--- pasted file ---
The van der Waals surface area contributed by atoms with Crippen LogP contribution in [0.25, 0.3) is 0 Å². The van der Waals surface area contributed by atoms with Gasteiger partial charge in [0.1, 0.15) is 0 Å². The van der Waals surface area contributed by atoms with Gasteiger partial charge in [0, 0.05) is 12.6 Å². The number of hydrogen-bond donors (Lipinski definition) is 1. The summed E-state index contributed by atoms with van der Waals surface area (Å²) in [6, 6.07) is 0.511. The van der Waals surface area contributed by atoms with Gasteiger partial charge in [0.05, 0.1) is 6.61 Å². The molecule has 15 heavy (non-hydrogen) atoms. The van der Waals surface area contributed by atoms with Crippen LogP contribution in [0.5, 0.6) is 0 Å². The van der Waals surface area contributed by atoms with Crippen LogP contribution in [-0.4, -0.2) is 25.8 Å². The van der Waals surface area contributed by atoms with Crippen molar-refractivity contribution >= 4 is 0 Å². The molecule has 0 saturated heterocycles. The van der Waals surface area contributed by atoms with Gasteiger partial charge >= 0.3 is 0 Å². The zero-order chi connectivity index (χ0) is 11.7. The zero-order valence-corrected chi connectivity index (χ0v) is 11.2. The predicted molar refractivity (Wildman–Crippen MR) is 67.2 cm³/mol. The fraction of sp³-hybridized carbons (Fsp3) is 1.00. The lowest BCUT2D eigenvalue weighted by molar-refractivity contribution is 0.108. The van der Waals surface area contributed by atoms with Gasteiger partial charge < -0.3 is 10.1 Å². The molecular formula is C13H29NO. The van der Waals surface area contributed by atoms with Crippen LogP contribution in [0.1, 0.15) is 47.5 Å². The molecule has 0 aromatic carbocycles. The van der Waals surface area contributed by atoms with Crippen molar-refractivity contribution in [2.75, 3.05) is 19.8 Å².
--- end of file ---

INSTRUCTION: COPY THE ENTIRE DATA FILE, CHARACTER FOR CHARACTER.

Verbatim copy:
The van der Waals surface area contributed by atoms with Crippen LogP contribution in [0.25, 0.3) is 0 Å². The van der Waals surface area contributed by atoms with Gasteiger partial charge in [0.1, 0.15) is 0 Å². The van der Waals surface area contributed by atoms with Gasteiger partial charge in [0, 0.05) is 12.6 Å². The number of hydrogen-bond donors (Lipinski definition) is 1. The summed E-state index contributed by atoms with van der Waals surface area (Å²) in [6, 6.07) is 0.511. The van der Waals surface area contributed by atoms with Gasteiger partial charge in [0.05, 0.1) is 6.61 Å². The molecule has 15 heavy (non-hydrogen) atoms. The van der Waals surface area contributed by atoms with Crippen LogP contribution in [0.5, 0.6) is 0 Å². The van der Waals surface area contributed by atoms with Crippen LogP contribution in [-0.4, -0.2) is 25.8 Å². The van der Waals surface area contributed by atoms with Crippen molar-refractivity contribution >= 4 is 0 Å². The molecule has 0 saturated heterocycles. The van der Waals surface area contributed by atoms with Gasteiger partial charge >= 0.3 is 0 Å². The zero-order chi connectivity index (χ0) is 11.7. The zero-order valence-corrected chi connectivity index (χ0v) is 11.2. The predicted molar refractivity (Wildman–Crippen MR) is 67.2 cm³/mol. The fraction of sp³-hybridized carbons (Fsp3) is 1.00. The lowest BCUT2D eigenvalue weighted by molar-refractivity contribution is 0.108. The van der Waals surface area contributed by atoms with Gasteiger partial charge < -0.3 is 10.1 Å². The molecular formula is C13H29NO. The van der Waals surface area contributed by atoms with Crippen LogP contribution in [0.1, 0.15) is 47.5 Å². The molecule has 0 aromatic carbocycles. The van der Waals surface area contributed by atoms with Crippen molar-refractivity contribution in [2.75, 3.05) is 19.8 Å².